DAYTON, Ohio — On the same afternoon thousands of Hispanics in Alabama took the day off to protest the state’s strict new immigration law, Mexican-born Francisco Mejia was ringing up diners’ bills and handing containers piled with carnitas to drive-thru customers on the east side of Dayton.

His family’s Taqueria Mixteca is thriving on a street pockmarked with rundown buildings and vacant storefronts. It gets packed with a diverse lunchtime clientele of Hispanic laborers, white men in suits and other customers, white and black. “Business is very good,” Mejia said, smiling broadly between orders.

It’s the kind of success story that leaders in Dayton think offers hope for an entire city. It has adopted a plan not only to encourage immigrants to come and feel welcome here, but also to use them to help pull out of an economic tailspin.

Dayton officials, who adopted the “Welcome Dayton” plan unanimously Oct. 5, say they aren’t condoning illegal immigration; those who come here illicitly will continue to be subject to U.S. laws.

While states including Alabama, Georgia and Arizona, as well as some cities, have passed laws in recent years cracking down on illegal immigrants, Dayton officials say they will leave that to federal authorities and focus instead on how to attract and assimilate those who come legally.

Other cities, including nearby Columbus and Indianapolis, have programs to help immigrants get government and community help, but Dayton’s effort has a broader, and more urgent, feel.

Mayor Gary Leitzell told the city commission before the vote that immigrants bring “new ideas, new perspectives and new talent to our workforce. … To reverse the decades-long trend of economic decline in this city, we need to think globally.”

Hard-hit for years by the struggles of U.S. manufacturing, particularly in the auto industry, the recession pounded Dayton, which as the Wright Brother’s hometown calls itself “the birthplace of aviation.”

Thousands of jobs were lost with the crippling 2009 exodus to Georgia of NCR (formerly National Cash Register), one of Dayton’s signature corporations, after 125 years, and by the 2008 shutdown of a General Motors plant in suburban Moraine.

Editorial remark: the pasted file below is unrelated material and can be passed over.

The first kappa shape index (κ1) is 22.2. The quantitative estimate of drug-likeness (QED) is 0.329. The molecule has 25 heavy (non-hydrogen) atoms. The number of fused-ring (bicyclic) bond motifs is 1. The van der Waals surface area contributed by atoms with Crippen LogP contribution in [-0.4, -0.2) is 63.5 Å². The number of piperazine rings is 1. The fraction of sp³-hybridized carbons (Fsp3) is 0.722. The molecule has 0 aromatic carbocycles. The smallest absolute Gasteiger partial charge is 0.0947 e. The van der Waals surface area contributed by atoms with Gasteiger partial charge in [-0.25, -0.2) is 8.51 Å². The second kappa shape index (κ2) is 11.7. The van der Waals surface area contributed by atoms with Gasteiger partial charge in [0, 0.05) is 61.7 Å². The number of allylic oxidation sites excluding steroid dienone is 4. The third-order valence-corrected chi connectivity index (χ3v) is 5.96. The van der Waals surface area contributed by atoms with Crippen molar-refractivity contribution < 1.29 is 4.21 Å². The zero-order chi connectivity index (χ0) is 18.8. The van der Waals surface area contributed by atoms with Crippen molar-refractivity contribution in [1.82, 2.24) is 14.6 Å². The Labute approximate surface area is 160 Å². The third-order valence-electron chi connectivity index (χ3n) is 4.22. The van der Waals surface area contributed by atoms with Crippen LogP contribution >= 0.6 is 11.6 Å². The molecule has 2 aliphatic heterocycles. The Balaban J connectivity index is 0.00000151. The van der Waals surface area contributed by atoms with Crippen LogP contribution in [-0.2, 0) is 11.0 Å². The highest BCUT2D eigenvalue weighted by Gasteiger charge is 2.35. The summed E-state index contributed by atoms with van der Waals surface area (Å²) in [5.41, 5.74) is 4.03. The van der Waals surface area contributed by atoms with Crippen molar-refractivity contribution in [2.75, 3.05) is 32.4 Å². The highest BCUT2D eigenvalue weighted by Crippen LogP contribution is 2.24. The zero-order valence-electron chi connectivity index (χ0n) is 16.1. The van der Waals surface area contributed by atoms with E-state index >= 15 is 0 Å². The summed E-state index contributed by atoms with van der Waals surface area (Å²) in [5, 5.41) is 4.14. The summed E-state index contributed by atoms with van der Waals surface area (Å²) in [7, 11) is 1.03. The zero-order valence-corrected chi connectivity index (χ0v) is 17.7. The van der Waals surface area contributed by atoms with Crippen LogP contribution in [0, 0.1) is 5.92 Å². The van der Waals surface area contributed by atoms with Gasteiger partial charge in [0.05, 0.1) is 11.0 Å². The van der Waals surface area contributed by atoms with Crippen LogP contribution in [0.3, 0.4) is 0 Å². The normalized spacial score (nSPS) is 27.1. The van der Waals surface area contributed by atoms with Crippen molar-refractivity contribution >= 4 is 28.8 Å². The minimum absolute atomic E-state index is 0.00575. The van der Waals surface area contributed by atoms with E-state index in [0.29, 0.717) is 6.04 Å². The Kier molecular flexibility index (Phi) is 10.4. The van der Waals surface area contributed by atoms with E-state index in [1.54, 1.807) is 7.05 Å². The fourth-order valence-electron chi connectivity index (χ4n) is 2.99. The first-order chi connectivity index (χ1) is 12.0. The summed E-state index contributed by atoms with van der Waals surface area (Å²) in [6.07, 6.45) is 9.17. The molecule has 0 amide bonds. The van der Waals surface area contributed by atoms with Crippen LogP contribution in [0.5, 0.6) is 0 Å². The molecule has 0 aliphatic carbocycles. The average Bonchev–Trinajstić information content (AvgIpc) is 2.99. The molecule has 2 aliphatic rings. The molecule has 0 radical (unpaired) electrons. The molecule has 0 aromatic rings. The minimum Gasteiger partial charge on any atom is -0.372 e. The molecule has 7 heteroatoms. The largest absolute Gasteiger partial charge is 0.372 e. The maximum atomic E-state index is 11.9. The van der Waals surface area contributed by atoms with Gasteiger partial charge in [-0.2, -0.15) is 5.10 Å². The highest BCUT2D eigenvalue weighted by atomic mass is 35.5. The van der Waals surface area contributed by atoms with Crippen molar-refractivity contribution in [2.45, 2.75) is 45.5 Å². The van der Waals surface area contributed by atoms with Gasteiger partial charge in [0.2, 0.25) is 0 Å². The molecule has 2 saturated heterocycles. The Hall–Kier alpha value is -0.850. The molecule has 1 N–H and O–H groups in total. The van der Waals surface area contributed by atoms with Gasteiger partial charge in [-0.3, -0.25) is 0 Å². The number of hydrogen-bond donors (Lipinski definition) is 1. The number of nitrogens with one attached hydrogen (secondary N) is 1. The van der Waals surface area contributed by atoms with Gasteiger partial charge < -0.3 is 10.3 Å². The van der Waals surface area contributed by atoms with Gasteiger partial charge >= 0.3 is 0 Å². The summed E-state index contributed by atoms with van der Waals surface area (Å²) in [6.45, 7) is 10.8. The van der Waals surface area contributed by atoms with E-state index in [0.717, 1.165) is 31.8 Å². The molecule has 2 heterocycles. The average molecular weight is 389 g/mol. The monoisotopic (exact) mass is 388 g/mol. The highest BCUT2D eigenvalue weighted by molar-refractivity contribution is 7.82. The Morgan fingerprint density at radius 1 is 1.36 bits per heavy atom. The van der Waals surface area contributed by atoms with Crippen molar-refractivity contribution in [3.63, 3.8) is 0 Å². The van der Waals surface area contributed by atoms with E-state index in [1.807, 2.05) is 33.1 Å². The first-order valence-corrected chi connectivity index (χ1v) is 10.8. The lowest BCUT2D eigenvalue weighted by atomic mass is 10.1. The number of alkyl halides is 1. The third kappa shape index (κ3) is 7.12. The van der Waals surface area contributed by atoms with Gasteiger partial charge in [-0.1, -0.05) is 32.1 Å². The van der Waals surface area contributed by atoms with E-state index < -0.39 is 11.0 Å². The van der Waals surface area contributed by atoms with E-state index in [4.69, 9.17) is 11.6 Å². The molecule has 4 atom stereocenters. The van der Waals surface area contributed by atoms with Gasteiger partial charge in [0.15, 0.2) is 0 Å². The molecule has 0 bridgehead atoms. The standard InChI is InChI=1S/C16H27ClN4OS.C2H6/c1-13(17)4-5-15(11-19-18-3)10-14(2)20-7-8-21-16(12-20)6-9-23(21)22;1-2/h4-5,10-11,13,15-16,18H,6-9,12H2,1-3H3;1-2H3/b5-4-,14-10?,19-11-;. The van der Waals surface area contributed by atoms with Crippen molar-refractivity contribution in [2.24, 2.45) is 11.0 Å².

Dayton’s unemployment is nearly 11 percent, 2 percent higher than the national average, while population has fallen below 142,000, down 15 percent from 2000. Meanwhile, the city’s official foreign-born population rose 57 percent, to 5,102, from 2000 to 2010, according to census figures.

City leaders aiming to turn Dayton around started examining the immigrant population: Indian doctors in hospitals; foreign-born professors and graduate students at the region’s universities; and owners of new small businesses such as a Turkish family’s New York Pizzeria on the city’s east side and Hispanic-run car lots, repair shops and small markets. They say immigrants have revitalized some rundown housing, moving into and fixing up what had been vacant homes.

“This area has been in a terrible recession, but it would be even worse without them,” said Theo Majka, a University of Dayton sociology professor who, with his sociologist wife Linda Majka, has studied and advocated for Dayton’s immigrants. “Here we have this underutilized resource.”

Dayton officials say their plan still needs funding and volunteers to help put it in place; they hope by the end of the year. Its key tenets include increasing information and access to government, social services and housing issues; language education and help with identification cards, and grants and marketing help for immigrant entrepreneurs to help build the East Third Street section.

“We will be more diverse, we will grow, we will have more restaurants, more small businesses,” said Tom Wahlrab, the city’s human relations council director, who helped lead the plan’s development.

Besides thousands of Hispanics, there are communities in Dayton of Iraqi refugees, Vietnamese and other Asians, Africans from several countries, and Russians and Turks who, officials say, are already living here quietly and industriously.

“Immigrants are hard workers with a propensity to create jobs, and this will invigorate the economy,” said Festus Nyiwo, an attorney in his home country of Nigeria who has been a small-business entrepreneur since coming to Dayton about eight years ago.